Search Supreme Court Cases

UNITED STATES V. LANGSTON, 118 U. S. 389 (1886)

U.S. Supreme Court

United States v. Langston, 118 U.S. 389 (1886)

United States v. Langston

Submitted April 26, 1886

Decided May 10, 1886

118 U.S. 389


A statute which fixes the annual salary of a public officer at a designated sum without limitation as to time is not abrogated or suspended by subsequent enactments appropriating a less amount for his services for a particular fiscal year but containing no words which expressly or impliedly modify or repeal it.

United States v. Fisher, 109 U. S. 143, and United States v. Mitchell, 109 U. S. 146, distinguished.

This was a petition in the Court of Claims to recover an unpaid balance of salary claimed to be due defendant in error as Minister Resident at Hayti. The defense was that Congress, by appropriating a lesser sum, had indicated its purpose to reduce the salary. The case is stated in the opinion of the Court. Judgment below in favor of the plaintiff, from which the defendant appealed.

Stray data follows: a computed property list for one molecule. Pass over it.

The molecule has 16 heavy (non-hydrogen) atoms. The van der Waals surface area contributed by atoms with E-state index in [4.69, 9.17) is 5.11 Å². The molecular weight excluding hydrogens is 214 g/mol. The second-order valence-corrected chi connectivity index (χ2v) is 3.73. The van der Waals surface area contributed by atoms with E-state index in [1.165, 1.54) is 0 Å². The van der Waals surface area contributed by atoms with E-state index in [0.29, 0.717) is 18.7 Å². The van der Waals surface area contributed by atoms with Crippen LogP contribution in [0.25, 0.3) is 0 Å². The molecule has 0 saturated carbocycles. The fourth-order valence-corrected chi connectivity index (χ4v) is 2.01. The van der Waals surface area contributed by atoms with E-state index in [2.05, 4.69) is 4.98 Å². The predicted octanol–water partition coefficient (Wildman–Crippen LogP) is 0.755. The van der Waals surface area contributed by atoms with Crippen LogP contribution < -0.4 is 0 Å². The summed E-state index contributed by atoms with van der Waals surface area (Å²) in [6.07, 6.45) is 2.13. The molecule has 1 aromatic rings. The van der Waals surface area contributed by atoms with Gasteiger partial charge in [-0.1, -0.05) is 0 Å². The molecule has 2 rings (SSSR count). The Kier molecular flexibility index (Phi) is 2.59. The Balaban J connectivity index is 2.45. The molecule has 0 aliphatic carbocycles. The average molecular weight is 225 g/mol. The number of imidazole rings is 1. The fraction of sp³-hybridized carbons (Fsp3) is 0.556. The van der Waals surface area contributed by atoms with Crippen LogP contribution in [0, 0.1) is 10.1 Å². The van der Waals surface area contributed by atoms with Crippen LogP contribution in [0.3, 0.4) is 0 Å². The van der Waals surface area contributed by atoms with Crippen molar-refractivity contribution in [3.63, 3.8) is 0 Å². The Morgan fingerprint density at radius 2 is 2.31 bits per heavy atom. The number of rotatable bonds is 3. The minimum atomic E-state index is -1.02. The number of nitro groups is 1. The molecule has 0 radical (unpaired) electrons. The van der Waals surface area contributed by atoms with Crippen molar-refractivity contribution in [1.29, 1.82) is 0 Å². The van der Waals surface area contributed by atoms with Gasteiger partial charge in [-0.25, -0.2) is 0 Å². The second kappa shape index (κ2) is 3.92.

Page 118 U. S. 390

Powered by Justia US Supreme Court Center: UNITED STATES V. LANGSTON, 118 U. S. 389 (1886)

Official Supreme Court caselaw is only found in the print version of the United States Reports. Justia caselaw is provided for general informational purposes only, and may not reflect current legal developments, verdicts or settlements. We make no warranties or guarantees about the accuracy, completeness, or adequacy of the information contained on this site or information linked to from this site. Please check official sources.